Koalas at Raymond Island – a must visit

Words: John Westbury    Photos: Koalas of Raymond Island Inc

Koalas are the most popular of our Australian wildlife and while many travellers love to be able to see them, especially up close, the only paces seem to be sanctuaries where you have to pay. But, here in Victoria at Raymond Island, just off Paynesville, we have just the place and you can see them up close at no cost.

Koalas of Raymond Island Inc. (KoRI) is a ‘Not for Profit’ organisation that rescues, cares and rehabilitates sick and injured koalas and raises orphaned or abandoned koala Joeys and was established in March 2020 by Shelley Robinson, Carole Jones and Catherine Winzer after the 2019/2020 fires.

Since those devastating fires, volunteers have fundraised to build enclosures, pre-release pens and a treatment room.  Koalas of Raymond Island Shelter has rescued and cared for over 164 animals in the past year. The shelter is run by a dedicated team of volunteers and includes 4 registered wildlife carers.  All work on a voluntary basis and all money raised goes directly to the care of koalas. Shelly Robinson has lived on Raymond Island for 15 years, moving from inner suburban Melbourne in 2008 for a tree/sea change.  She had no experience with wildlife and when she found an injured koala in her backyard, she contacted the local Shelter and there began her love of koalas. 

Teamwork overcoming the Challenges

“I began volunteering at the Shelter and then registered as a Wildlife Carer. Koalas are not an easy animal to care for, they may look cute and cuddly but they have very sharp claws and strong jaws that can inflict a nasty bite, they are also very difficult to diagnose and treat and should only be handled or cared for by a Registered Wildlife Carer with koala experience.

“In 2019 the local Wildlife Shelter moved off the island and during the 2019/2020 fires I was asked to take 8 koalas into emergency care,  we set up temporary facilities and managed the care for them over several months. With the help and support of my good friends Carole and Cath, we made the decision to register as a Wildlife Shelter.  Our Shelter is a team effort, everyone is a volunteer and contribute in so many different ways”, she said.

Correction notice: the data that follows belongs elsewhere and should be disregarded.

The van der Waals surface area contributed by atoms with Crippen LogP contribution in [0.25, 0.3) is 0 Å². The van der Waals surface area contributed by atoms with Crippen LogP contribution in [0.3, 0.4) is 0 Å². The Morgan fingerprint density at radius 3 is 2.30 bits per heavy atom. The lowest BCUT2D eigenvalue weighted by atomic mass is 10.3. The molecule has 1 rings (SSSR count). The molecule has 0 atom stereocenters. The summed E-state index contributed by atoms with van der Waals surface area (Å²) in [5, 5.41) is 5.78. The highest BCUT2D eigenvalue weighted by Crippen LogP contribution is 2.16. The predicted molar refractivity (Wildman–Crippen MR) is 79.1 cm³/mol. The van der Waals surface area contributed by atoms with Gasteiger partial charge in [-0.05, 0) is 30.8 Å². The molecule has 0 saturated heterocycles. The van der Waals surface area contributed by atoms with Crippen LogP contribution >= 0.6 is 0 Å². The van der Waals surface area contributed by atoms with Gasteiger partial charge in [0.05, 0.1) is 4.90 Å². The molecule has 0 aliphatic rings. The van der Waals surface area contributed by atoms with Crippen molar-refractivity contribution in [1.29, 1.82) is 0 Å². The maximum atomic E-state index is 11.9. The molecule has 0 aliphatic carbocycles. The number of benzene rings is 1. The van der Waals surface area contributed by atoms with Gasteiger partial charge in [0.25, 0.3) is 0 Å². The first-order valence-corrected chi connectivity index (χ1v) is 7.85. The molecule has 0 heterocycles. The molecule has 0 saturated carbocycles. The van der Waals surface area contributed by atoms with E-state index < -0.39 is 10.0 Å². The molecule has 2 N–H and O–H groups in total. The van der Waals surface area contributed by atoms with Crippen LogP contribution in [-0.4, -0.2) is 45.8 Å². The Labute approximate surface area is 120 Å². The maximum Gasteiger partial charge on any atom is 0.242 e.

Free Ferry for Pedestrians

Raymond Island is a unique area in East Gippsland on the Gippsland Lakes, where there is a large population of our iconic koalas, one of the few areas people can walk the koalas trail and see koalas in their natural environment. The 2022 Deeca/ Parks Victoria Koala Health Program last October counted 283 koalas on Raymond Island. This is not a census of the numbers as only some areas of the island were counted, but it is a repeatable survey effort designed to indicate population trends which will be duplicated in coming years.

Raymond Island is accessible via a large ferry and pedestrians can travel over free, but, there is a cost for vehicles. The  Walking Trail is 2km Easy for all ages and abilities.  You can also hire bikes and these seat up to six people, so you can take a comfortable ride around the island.  As you leave the ferry there is a sign asking everyone to please drive slowly, and recently volunteer Jane Slater captured a lovely photo of a koala at the sign reminding everyone to do just that.

Not all Eucalypts!

Jane is one of the hard working volunteers who joined KoRi three years ago and began as a volunteer, cleaning enclosures, daily koala observations and feeding.  She then took on the huge daily task of going out to cut ‘browse’ (eucalyptus leaves) out in the bush. Koalas are very fussy eaters and are known to eat only 60 of the 900 varieties of eucalyptus leaf, of these ,their preferred species are only 10 varieties and on Raymond Island, the koalas diet is Manna gum and Redgum.

For information on the koala trail, visit the Koala Island Foundation Inc. at https://raymondislandkoalatrail.com.au/
Or visit https://www.facebook.com/koalasofraymondisland/ for information on Koalas of Raymond Island.


Check out these Holiday Parks nearby

Paynesville Holiday Park